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Year : 2011  |  Volume : 14  |  Issue : 4  |  Page : 479-481

African traditional medication and keloid formation in herpes zoster ophthalmicus

1 Department of Ophthalmology, Federal Medical Centre, Owo, Nigeria
2 Department of Ophthalmology, University College Hospital, Ibadan, Nigeria
3 Department of Pharmaceutical Service, Federal Medical Centre, Owo, Nigeria

Date of Acceptance04-Mar-2011
Date of Web Publication12-Jan-2012

Correspondence Address:
O O Komolafe
Department of Pharmaceutical Service, Federal Medical Centre, Owo
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Source of Support: None, Conflict of Interest: None

DOI: 10.4103/1119-3077.91761

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Keloid scar complicating herpes zoster ophthalmicus (HZO) has not been much reported among Africans despite the African population having dark skin. We report on a middle-aged Nigerian with HZO who developed keloid scar following use of traditional herbs to the herpetic rashes. A 52-year-old immune-competent Nigerian male presented with a 2-week history of vesicular rashes involving the left side of the forehead down to the tip of the nose. He initially presented to an African traditional healer who had advised application of various herbs to the lesion. When he presented to the eye clinic, he was treated for the associated uveitis with significant improvement. The cicatricial skin change gradually became raised with clinical appearance of keloid at 1 year of follow-up. Cicatricial skin changes in HZO are not unusual, but keloid formation among Africans has not been much described. Late presentation, use of traditional herbs some of which have corrosive effect and secondary bacterial infection are the possible factors that may encourage such abnormal wound healing. The myth associated with HZO in the local African setting as well as the fact that African traditional healers are still widely accepted among most African communities may play a role in increasing the risk of keloid formation among our population following HZO infection.

Keywords: Herpes zoster ophthalmicus, keloid scar, myth, traditional medication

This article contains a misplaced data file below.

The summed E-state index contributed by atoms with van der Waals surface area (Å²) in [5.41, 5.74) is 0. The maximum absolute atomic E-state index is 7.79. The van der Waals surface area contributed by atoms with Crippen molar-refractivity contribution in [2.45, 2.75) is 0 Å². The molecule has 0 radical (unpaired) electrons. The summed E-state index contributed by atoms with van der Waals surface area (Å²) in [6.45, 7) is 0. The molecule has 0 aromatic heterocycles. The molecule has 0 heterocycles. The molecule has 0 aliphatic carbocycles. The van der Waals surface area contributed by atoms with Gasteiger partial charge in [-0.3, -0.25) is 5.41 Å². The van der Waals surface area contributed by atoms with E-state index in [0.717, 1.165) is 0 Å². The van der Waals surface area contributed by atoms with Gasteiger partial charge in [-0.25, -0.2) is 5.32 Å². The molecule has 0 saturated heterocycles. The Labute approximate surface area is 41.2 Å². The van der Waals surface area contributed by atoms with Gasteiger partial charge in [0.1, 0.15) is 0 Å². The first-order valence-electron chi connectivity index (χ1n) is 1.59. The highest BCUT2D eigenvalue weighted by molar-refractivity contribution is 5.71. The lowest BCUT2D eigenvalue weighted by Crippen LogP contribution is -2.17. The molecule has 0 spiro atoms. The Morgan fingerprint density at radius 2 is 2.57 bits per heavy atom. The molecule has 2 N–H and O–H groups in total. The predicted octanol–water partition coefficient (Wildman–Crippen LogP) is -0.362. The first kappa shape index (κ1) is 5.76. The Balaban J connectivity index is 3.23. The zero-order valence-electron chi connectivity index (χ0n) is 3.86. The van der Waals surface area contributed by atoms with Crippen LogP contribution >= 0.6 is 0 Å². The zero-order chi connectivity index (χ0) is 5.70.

How to cite this article:
Komolafe O O, Ogunleye O T, Fasina O O, Komolafe O A. African traditional medication and keloid formation in herpes zoster ophthalmicus. Niger J Clin Pract 2011;14:479-81

How to cite this URL:
Komolafe O O, Ogunleye O T, Fasina O O, Komolafe O A. African traditional medication and keloid formation in herpes zoster ophthalmicus. Niger J Clin Pract [serial online] 2011 [cited 2020 Aug 9];14:479-81. Available from:

   Introduction Top

Herpes zoster ophthalmicus (HZO) refers to herpes zoster involvement of the ophthalmic division of the trigeminal nerve (fifth cranial nerve). [1]

Cicatricial skin changes from herpes zoster are not unusual. [2] There had been reports of cicatricial entropion complicating HZO. [3],[4],[5] Also among Indians, Nanda et al.[6] reported on four cases of keloid scar complicating HZO, which was attributed to secondary infection.

Excessive scars form as a result of the aberration of physiologic wound healing following insult to the deep dermis such as seen in burn injury, lacerations abrasions and surgery. [7]

Not much had been reported about keloid scar in patients with HZO among indigenous Nigerians despite the fact that dark-skinned individuals are more susceptible to keloid formation.

We report a case in which the initial herpes zoster cicatricial changes became keloid scars. There was also application of traditional medication prior to presentation to the eye clinic.

   Case Report Top

A 52-year-old immune-competent Nigerian male presented with a 2-week history of vesicular eruptions involving the left side of the forehead, with some reduction in vision in the left eye. There was history of presenting to a tradomedical facility where various locally prepared herbs were rubbed on the rashes, prior to presenting to the eye clinic. He was a mechanical engineer by profession.

On presentation, the pinhole visual acuity was 6/6 in the right eye and 6/36 in the left eye. External examination revealed rashes involving the left side of the forehead down to the tip of the nose (Hutchinson sign) without crossing the midline [Figure 1]. There were mild hyperemia and crusting of the skin of the affected area.
Figure 1: Scar at 8 weeks of presentation

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Slit-lamp examination revealed injected conjunctiva with small and medium-sized fresh and pigmented keratic precipitate. There were also some cellular reactions in the aqueous humour. There was some pigment dusting of the anterior lens capsule but no posterior synechiae.

Intraocular pressures (IOP) by Goldmann applanation tonometer were 16 mmHg in the right eye and 18 mmHg in the left eye. Dilated fundal examination was essentially normal in both the eyes.

He was treated with both systemic and topical antiviral agent (Acyclovir), and also topical prednisolone acetate and cyclopentolate, which led to remarkable improvement.